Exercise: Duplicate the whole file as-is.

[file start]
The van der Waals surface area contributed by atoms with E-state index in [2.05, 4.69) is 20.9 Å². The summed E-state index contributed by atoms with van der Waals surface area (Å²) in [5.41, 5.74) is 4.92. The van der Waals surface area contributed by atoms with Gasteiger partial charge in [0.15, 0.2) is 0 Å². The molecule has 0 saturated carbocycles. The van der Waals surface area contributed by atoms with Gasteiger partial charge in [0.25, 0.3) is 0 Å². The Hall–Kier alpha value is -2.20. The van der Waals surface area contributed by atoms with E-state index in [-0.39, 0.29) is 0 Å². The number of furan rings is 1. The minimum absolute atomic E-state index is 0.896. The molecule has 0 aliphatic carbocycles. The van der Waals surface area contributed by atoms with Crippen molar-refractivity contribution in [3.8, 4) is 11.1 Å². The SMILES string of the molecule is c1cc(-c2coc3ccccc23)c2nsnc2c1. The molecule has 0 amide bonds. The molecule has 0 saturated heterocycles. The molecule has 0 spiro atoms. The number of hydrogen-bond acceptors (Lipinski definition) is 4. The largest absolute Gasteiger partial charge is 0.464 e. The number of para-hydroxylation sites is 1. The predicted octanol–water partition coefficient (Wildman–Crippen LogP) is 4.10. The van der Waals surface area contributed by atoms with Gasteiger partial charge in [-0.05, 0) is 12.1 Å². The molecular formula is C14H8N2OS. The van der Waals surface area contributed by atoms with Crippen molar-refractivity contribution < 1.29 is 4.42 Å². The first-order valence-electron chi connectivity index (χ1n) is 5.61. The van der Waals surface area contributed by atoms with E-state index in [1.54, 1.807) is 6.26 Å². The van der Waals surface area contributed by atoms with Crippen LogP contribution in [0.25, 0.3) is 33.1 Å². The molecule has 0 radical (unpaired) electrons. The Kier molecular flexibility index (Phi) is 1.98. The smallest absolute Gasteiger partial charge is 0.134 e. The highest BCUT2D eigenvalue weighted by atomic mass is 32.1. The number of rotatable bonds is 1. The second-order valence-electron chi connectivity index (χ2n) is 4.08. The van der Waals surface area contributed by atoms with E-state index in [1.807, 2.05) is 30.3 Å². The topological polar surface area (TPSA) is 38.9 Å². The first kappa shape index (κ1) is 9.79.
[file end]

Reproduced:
The van der Waals surface area contributed by atoms with E-state index in [2.05, 4.69) is 20.9 Å². The summed E-state index contributed by atoms with van der Waals surface area (Å²) in [5.41, 5.74) is 4.92. The van der Waals surface area contributed by atoms with Gasteiger partial charge in [0.15, 0.2) is 0 Å². The molecule has 0 saturated carbocycles. The van der Waals surface area contributed by atoms with Gasteiger partial charge in [0.25, 0.3) is 0 Å². The Hall–Kier alpha value is -2.20. The van der Waals surface area contributed by atoms with E-state index in [-0.39, 0.29) is 0 Å². The number of furan rings is 1. The minimum absolute atomic E-state index is 0.896. The molecule has 0 aliphatic carbocycles. The van der Waals surface area contributed by atoms with Crippen molar-refractivity contribution in [3.8, 4) is 11.1 Å². The SMILES string of the molecule is c1cc(-c2coc3ccccc23)c2nsnc2c1. The molecule has 0 amide bonds. The molecule has 0 saturated heterocycles. The molecule has 0 spiro atoms. The number of hydrogen-bond acceptors (Lipinski definition) is 4. The largest absolute Gasteiger partial charge is 0.464 e. The number of para-hydroxylation sites is 1. The predicted octanol–water partition coefficient (Wildman–Crippen LogP) is 4.10. The van der Waals surface area contributed by atoms with Gasteiger partial charge in [-0.05, 0) is 12.1 Å². The molecular formula is C14H8N2OS. The van der Waals surface area contributed by atoms with Crippen molar-refractivity contribution < 1.29 is 4.42 Å². The first-order valence-electron chi connectivity index (χ1n) is 5.61. The van der Waals surface area contributed by atoms with E-state index in [1.54, 1.807) is 6.26 Å². The van der Waals surface area contributed by atoms with Crippen LogP contribution in [0.25, 0.3) is 33.1 Å². The molecule has 0 radical (unpaired) electrons. The Kier molecular flexibility index (Phi) is 1.98. The smallest absolute Gasteiger partial charge is 0.134 e. The highest BCUT2D eigenvalue weighted by atomic mass is 32.1. The number of rotatable bonds is 1. The second-order valence-electron chi connectivity index (χ2n) is 4.08. The van der Waals surface area contributed by atoms with E-state index in [1.807, 2.05) is 30.3 Å². The topological polar surface area (TPSA) is 38.9 Å². The first kappa shape index (κ1) is 9.79.